Anita Lam is a solicitor with DLA Piper’s employment group in Hong Kong. She specialises in employment law, especially contentious employment disputes, and is also an accredited mediator and certified fraud examiner. DLA Piper is a global law firm with 4,200 lawyers in more than 30 countries across the Americas, Asia, Europe and the Middle East.
Is your business really immune to employee fraud?
According to the 2016 “Global Fraud Study” by the global Association of Certified Fraud Examiners (ACFE)in March 2016, organisations typically lose 5 per cent of their revenue each year as a result of employee fraud.
Employee fraud is now so common that only its scale is remarkable. Stealing money or company property is the most common type, which includes cash theft, mislabelled expenses, false refunds, and theft of proprietary information and inventory. Financial statement fraud, however, usually causes bigger losses, and corruption cases tend to fall in the middle.
Perhaps surprisingly, whistle-blowing is still one of the most effective methods of identifying fraud and malpractice. Based on statistics, it is even more effective than the typical fraud-detection methods used by internal audit. According to the ACFE’s study, organisations with reporting hotlines are much more likely to detect fraud via tip-offs by employees (47 per cent) than those without (28 per cent).
Obstacles for reporting concerns
Unlike many other countries, there is no overarching legislation in Hong Kong that offers protection to whistle-blowers. Instead, there are piecemeal provisions under employment and criminal law that protect employees from being dismissed or discriminated against when they make a qualifying disclosure.
For instance, employees who provide a tip-off are protected from dismissal if the disclosure is in relation to corruption, bribery or proceeds of drug trafficking or if the disclosure is made as a result of the direction of the Independent Commission Against Corruption (ICAC). Similar protection applies if a disclosure or complaint is made under any of the Hong Kong anti-discrimination ordinances. An employee who gives information in any inquiry concerning enforcement of labour legislation, industrial accidents or breach of work-safety regulations is also protected from dismissal.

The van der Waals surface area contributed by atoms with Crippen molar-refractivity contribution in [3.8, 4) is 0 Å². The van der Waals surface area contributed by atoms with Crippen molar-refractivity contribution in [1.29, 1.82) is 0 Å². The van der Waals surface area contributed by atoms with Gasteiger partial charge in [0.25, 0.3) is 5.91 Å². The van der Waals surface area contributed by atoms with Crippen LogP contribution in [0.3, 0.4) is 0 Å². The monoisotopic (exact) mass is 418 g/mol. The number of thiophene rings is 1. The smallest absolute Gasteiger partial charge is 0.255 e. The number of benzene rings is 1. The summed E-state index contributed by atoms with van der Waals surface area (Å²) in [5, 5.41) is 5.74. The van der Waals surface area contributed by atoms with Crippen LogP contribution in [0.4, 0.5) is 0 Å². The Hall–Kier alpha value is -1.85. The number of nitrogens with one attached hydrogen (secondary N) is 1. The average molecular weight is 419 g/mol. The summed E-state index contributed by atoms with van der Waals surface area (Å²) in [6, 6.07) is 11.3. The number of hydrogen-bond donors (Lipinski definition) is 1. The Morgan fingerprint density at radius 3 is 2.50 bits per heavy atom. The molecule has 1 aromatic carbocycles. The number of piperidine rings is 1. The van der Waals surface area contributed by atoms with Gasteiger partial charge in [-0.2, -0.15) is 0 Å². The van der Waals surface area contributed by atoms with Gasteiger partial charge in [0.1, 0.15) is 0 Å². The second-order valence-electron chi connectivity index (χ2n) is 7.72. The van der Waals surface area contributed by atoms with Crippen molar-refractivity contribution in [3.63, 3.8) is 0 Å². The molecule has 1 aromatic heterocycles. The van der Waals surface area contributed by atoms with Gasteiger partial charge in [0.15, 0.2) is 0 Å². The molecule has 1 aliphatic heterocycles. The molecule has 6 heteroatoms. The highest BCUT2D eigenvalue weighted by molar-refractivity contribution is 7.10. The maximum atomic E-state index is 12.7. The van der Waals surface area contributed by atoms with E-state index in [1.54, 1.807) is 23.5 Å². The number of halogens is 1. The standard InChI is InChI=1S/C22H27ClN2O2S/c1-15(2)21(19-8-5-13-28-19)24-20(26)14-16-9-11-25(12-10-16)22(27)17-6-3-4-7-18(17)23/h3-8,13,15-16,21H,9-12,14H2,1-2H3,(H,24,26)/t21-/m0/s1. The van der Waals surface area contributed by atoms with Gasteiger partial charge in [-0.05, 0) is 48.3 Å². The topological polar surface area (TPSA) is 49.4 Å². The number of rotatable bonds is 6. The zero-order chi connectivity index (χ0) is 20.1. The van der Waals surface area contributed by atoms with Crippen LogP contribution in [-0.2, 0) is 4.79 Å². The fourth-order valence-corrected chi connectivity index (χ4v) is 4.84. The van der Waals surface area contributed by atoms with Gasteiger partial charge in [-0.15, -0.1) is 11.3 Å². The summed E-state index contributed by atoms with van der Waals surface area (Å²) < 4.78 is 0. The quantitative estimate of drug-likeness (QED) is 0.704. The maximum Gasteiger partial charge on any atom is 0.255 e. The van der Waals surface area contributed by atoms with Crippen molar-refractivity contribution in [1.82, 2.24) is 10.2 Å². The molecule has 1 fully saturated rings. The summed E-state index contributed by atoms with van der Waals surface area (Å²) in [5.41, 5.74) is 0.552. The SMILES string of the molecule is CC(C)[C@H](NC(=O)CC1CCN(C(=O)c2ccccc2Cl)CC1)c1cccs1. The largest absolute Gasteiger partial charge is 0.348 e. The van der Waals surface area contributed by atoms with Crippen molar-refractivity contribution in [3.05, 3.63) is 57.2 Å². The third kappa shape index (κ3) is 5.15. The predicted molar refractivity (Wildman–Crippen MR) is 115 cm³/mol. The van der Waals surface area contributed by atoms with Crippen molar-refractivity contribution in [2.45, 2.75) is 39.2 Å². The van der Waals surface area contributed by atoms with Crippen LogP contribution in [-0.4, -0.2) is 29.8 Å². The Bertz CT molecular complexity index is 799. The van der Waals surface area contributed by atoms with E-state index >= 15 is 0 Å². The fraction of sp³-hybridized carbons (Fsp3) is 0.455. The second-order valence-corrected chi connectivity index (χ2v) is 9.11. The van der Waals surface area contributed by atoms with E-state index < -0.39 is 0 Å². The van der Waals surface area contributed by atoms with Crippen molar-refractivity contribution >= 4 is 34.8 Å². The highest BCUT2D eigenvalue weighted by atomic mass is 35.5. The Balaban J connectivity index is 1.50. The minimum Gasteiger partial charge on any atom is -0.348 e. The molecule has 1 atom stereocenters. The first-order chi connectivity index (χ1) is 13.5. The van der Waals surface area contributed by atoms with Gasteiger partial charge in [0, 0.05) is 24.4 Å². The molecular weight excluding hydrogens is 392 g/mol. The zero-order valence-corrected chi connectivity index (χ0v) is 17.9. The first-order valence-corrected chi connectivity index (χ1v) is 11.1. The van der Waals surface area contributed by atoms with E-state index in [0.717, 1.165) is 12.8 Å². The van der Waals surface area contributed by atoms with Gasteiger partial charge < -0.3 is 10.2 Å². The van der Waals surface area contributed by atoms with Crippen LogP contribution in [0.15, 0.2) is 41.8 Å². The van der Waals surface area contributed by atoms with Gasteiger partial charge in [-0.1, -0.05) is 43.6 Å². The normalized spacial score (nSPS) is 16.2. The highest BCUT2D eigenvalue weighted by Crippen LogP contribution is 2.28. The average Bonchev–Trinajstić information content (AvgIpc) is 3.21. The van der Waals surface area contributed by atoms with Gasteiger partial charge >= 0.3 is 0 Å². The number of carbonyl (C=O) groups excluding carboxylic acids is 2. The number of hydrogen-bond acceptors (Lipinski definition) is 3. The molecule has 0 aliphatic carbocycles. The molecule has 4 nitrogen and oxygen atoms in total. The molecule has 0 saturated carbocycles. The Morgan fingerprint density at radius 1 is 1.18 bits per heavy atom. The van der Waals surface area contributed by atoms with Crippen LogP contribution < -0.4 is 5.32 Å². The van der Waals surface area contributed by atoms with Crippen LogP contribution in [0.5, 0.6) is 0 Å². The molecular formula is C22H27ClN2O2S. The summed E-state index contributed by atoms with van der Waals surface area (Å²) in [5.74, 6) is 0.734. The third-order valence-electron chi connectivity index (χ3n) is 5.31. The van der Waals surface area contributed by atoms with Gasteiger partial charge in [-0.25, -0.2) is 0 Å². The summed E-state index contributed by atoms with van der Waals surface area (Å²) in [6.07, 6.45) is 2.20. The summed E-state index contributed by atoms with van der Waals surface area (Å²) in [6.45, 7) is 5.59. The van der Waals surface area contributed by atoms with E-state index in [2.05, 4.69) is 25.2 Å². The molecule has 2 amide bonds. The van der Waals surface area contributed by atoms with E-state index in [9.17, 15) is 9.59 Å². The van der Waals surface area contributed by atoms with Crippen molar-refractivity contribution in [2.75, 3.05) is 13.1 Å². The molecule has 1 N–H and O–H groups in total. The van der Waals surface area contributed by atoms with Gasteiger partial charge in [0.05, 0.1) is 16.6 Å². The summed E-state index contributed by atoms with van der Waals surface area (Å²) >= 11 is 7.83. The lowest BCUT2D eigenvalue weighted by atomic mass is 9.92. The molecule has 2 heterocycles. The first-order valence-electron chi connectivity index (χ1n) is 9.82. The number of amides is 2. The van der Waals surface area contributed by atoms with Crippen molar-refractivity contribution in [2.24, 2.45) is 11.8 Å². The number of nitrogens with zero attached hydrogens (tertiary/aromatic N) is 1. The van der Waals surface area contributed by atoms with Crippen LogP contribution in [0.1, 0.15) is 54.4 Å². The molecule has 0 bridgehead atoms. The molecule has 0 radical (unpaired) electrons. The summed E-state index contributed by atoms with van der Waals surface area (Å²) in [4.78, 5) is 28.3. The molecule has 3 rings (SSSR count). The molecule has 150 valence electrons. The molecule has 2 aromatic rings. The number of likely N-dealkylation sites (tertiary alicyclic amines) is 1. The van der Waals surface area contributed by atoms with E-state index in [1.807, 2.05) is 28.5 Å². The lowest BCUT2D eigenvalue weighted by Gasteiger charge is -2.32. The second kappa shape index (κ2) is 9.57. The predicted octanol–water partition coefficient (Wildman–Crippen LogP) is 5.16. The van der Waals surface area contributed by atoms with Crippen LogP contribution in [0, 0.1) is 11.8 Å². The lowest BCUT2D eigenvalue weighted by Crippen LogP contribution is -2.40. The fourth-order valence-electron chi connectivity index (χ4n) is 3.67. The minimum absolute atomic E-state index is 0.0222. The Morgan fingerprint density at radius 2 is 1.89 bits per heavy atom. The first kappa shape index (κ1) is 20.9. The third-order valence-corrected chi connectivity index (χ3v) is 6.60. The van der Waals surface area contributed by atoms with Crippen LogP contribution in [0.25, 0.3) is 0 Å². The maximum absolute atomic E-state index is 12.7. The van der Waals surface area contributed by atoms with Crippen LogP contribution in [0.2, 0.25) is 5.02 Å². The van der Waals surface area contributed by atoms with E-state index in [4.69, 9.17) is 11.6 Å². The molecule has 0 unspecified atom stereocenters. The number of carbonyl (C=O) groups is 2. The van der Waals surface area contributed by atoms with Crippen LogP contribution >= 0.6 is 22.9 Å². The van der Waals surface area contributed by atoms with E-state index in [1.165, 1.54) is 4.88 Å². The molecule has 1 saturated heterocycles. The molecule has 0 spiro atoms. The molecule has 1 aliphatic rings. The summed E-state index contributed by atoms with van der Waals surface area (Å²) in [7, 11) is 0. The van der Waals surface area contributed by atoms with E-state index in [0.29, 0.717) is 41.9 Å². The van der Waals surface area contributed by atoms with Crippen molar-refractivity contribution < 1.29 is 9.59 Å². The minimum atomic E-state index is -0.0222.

The inadequacy of this legal protection is one of the obstacles that deter employees from reporting concerns about fraud or corruption.
Despite the lack of comprehensive statutory protection for whistle-blowers, quite a few financial institutions and multinationals in Hong Kong have anonymous whistle-blowing processes that allow employees to report malpractice without fear of reprisal.
Effective whistle-blowing processes offer multiple channels or mechanisms for reportage, and require trained personnel to investigate concerns and deal with them sensitively.
From a cultural perspective, having a number of different anonymous reporting channels or mechanisms is important. This is because, for many companies in Asia, reporting concerns related to superiors is tantamount to betrayal of trust. As such, anonymous channels can alleviate some of the cultural or social pressure to avoid conflict.
To create an environment that is truly conducive to whistle-blowing, corporate culture is key and a top-down approach is needed. Senior management, including board members, should set the standard for behaviour expected of employees. This is typically set out in a code of ethics or anti-fraud policy that spells out those actions that constitute fraud, as well as the authority that will investigate irregularities, reporting procedures and disciplinary measures.
However, an anti-fraud or ethics policy does little good if not communicated to workers periodically. Consistent implementation of the policy is key, as every employee should be treated in substantially the same way when irregularities are found.
When suspicious activity is detected, management must respond in an appropriate and timely manner. Immediate response is critical, especially in the initial phase of the process.
To help businesses respond to suspicious activity efficiently aid this, there should be a fraud response plan, which guides necessary action and helps management in a consistent and comprehensive manner. This should be shared with all, to send the message that management spares no effort to combat fraud.
No business is immune to employee fraud, nor can any business afford to throw away up to 5 per cent of revenue losses due to fraud and malpractice.
The key to combating this issue is having a strategy to deal with the risks effectively.
For this reason, businesses need to support employees who report concerns using internal mechanisms, as fraud can potentially cost businesses millions in revenue each year.
This article appeared in the Classified Post print edition as Stay on the front foot to combat employee fraud.